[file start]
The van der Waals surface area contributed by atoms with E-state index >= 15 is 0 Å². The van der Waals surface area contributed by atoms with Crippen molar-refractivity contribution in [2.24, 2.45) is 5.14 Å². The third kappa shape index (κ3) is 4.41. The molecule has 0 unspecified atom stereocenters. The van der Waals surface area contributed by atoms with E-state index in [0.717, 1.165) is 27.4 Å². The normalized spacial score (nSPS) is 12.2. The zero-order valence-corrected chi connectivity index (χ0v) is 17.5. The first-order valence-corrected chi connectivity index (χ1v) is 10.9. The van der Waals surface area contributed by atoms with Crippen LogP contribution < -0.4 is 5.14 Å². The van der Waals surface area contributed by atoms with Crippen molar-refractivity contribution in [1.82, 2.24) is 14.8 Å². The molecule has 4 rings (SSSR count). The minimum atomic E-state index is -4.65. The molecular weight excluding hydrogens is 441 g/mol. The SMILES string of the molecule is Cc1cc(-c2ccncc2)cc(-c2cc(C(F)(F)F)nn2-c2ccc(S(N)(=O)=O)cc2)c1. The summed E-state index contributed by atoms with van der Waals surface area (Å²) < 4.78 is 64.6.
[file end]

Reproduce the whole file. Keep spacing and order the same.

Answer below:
The van der Waals surface area contributed by atoms with E-state index >= 15 is 0 Å². The van der Waals surface area contributed by atoms with Crippen molar-refractivity contribution in [2.24, 2.45) is 5.14 Å². The third kappa shape index (κ3) is 4.41. The molecule has 0 unspecified atom stereocenters. The van der Waals surface area contributed by atoms with E-state index in [0.717, 1.165) is 27.4 Å². The normalized spacial score (nSPS) is 12.2. The zero-order valence-corrected chi connectivity index (χ0v) is 17.5. The first-order valence-corrected chi connectivity index (χ1v) is 10.9. The van der Waals surface area contributed by atoms with Crippen LogP contribution < -0.4 is 5.14 Å². The van der Waals surface area contributed by atoms with Crippen molar-refractivity contribution in [1.82, 2.24) is 14.8 Å². The molecule has 4 rings (SSSR count). The minimum atomic E-state index is -4.65. The molecular weight excluding hydrogens is 441 g/mol. The SMILES string of the molecule is Cc1cc(-c2ccncc2)cc(-c2cc(C(F)(F)F)nn2-c2ccc(S(N)(=O)=O)cc2)c1. The summed E-state index contributed by atoms with van der Waals surface area (Å²) < 4.78 is 64.6.